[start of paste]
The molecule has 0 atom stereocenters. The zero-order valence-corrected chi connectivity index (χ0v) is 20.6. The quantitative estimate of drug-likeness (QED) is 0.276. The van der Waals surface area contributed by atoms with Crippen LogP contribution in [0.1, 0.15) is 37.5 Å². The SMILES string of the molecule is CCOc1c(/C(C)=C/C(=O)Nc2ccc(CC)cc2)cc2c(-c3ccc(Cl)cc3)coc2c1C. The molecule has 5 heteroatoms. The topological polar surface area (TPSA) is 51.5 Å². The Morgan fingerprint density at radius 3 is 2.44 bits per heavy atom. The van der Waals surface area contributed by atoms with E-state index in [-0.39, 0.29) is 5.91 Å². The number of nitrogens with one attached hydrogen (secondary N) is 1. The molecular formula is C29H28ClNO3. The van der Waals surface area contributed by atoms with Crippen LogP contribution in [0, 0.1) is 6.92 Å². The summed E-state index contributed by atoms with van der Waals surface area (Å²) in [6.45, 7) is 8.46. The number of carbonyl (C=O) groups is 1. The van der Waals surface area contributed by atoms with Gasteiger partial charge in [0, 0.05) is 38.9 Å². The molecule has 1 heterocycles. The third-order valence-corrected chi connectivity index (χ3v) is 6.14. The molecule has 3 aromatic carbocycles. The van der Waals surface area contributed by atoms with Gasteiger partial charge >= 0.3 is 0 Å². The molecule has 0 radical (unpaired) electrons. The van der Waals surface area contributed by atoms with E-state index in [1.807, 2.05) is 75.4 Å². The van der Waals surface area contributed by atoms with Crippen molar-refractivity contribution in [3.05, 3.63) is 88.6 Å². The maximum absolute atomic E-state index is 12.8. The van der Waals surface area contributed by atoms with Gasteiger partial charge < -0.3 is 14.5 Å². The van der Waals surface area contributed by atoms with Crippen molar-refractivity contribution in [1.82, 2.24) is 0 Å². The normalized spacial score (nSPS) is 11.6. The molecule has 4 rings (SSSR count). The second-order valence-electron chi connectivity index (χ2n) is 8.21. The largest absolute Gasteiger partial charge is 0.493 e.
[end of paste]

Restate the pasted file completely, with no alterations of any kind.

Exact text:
The molecule has 0 atom stereocenters. The zero-order valence-corrected chi connectivity index (χ0v) is 20.6. The quantitative estimate of drug-likeness (QED) is 0.276. The van der Waals surface area contributed by atoms with Crippen LogP contribution in [0.1, 0.15) is 37.5 Å². The SMILES string of the molecule is CCOc1c(/C(C)=C/C(=O)Nc2ccc(CC)cc2)cc2c(-c3ccc(Cl)cc3)coc2c1C. The molecule has 5 heteroatoms. The topological polar surface area (TPSA) is 51.5 Å². The Morgan fingerprint density at radius 3 is 2.44 bits per heavy atom. The van der Waals surface area contributed by atoms with E-state index in [-0.39, 0.29) is 5.91 Å². The number of nitrogens with one attached hydrogen (secondary N) is 1. The molecular formula is C29H28ClNO3. The van der Waals surface area contributed by atoms with Crippen LogP contribution in [0, 0.1) is 6.92 Å². The summed E-state index contributed by atoms with van der Waals surface area (Å²) in [6.45, 7) is 8.46. The number of carbonyl (C=O) groups is 1. The van der Waals surface area contributed by atoms with Gasteiger partial charge in [0, 0.05) is 38.9 Å². The molecule has 1 heterocycles. The third-order valence-corrected chi connectivity index (χ3v) is 6.14. The molecule has 3 aromatic carbocycles. The van der Waals surface area contributed by atoms with Gasteiger partial charge >= 0.3 is 0 Å². The molecule has 0 radical (unpaired) electrons. The van der Waals surface area contributed by atoms with E-state index in [1.807, 2.05) is 75.4 Å². The van der Waals surface area contributed by atoms with Crippen molar-refractivity contribution in [3.05, 3.63) is 88.6 Å². The maximum absolute atomic E-state index is 12.8. The van der Waals surface area contributed by atoms with Gasteiger partial charge < -0.3 is 14.5 Å². The van der Waals surface area contributed by atoms with Crippen molar-refractivity contribution in [1.82, 2.24) is 0 Å². The normalized spacial score (nSPS) is 11.6. The molecule has 4 rings (SSSR count). The second-order valence-electron chi connectivity index (χ2n) is 8.21. The largest absolute Gasteiger partial charge is 0.493 e.